This Zebra Lovegram begins with the hero of the book, Freya Jorgenson, being born. Her father, Thorfast, is a warring Viking who wanted a son. He orders his man, Sven, to kill Freya. Sven, however, being a kind soul, chooses not to and, with the help of a captured English slave, raises Freya as his daughter.
Earlier, Sven did a similar thing. Years earlier, when Thorfast and his men went a-Viking–i.e., murdering, pillaging, and raping–they sacked an English village, killing all the males and raping the females. One of the women, Wilone, wife of the head of the earldom whom Thorfast killed, offered herself as a sexual slave to Thorfast in exchange for sparing her life and the life of her unborn child. Thorfast raped Wilone and ordered Sven to kill her and her child, which he did not do.... Read more “Historical Romance Review: Sea Jewel by Penelope Neri”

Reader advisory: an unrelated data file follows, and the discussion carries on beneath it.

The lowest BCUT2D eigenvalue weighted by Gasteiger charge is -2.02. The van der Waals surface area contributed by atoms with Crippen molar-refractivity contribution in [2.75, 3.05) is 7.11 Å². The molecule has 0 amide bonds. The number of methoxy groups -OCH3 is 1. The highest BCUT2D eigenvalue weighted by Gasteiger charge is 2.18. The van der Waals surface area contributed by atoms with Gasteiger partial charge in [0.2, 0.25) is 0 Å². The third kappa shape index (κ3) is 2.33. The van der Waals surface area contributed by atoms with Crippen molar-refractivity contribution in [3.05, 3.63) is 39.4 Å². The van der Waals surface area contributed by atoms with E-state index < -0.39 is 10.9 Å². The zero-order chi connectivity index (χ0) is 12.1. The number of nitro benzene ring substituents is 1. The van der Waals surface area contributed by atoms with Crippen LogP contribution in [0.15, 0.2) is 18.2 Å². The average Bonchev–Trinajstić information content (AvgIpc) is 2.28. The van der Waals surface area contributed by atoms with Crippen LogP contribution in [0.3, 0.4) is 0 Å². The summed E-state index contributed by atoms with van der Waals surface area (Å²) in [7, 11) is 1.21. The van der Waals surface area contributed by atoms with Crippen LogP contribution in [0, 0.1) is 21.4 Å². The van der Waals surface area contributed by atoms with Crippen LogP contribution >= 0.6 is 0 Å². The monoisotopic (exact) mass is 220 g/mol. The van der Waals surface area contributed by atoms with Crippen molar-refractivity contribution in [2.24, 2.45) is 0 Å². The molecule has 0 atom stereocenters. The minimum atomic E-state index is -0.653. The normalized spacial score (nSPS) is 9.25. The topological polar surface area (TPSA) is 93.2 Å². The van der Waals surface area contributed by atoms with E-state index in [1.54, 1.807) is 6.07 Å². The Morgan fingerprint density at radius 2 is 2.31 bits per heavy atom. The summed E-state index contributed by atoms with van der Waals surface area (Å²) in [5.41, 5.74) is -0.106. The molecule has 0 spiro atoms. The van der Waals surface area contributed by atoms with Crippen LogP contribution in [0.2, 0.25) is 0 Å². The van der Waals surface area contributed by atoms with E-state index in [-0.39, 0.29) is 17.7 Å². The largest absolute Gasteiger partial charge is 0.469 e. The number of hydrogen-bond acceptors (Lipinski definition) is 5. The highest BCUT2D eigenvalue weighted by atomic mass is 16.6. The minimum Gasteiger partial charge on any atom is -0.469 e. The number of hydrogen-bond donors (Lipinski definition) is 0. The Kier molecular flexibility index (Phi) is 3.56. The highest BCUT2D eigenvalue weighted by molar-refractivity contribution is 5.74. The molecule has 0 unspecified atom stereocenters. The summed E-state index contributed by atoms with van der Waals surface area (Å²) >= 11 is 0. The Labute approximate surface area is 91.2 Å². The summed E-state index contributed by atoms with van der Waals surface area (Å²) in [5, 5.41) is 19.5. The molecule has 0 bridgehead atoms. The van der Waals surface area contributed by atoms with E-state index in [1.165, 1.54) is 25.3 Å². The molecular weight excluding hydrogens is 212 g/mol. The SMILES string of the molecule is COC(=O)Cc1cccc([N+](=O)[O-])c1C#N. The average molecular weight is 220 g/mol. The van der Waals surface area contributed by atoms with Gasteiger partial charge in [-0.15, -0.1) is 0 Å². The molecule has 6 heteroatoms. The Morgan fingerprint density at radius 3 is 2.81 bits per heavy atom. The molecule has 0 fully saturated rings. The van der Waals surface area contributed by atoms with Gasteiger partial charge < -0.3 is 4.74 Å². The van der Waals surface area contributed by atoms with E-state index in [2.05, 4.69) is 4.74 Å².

“There was a time Mark, when I would have given my soul for such cherishing… But I lost my soul for much, much less.”
THE GOLDEN SOVEREIGNS
SPOILER ALERT ⚠
4 1/2 stars
Rating: 4.5 out of 5.
The Golden Sovereigns is unlike any bodice ripper I’ve ever read. It’s very difficult to rate or categorize as it defies genre conventions. Jocelyn Carew is an absolutely skillful writer to make me enjoy a book where the heroine, Carmody, doesn’t meet her hero until page 270 of this 404-page epic. This is the kind of bodice ripper where the heroine’s journey is the real tale, however, the hero is not a mere prize she wins at the end; he’s a balm to heal her damaged soul.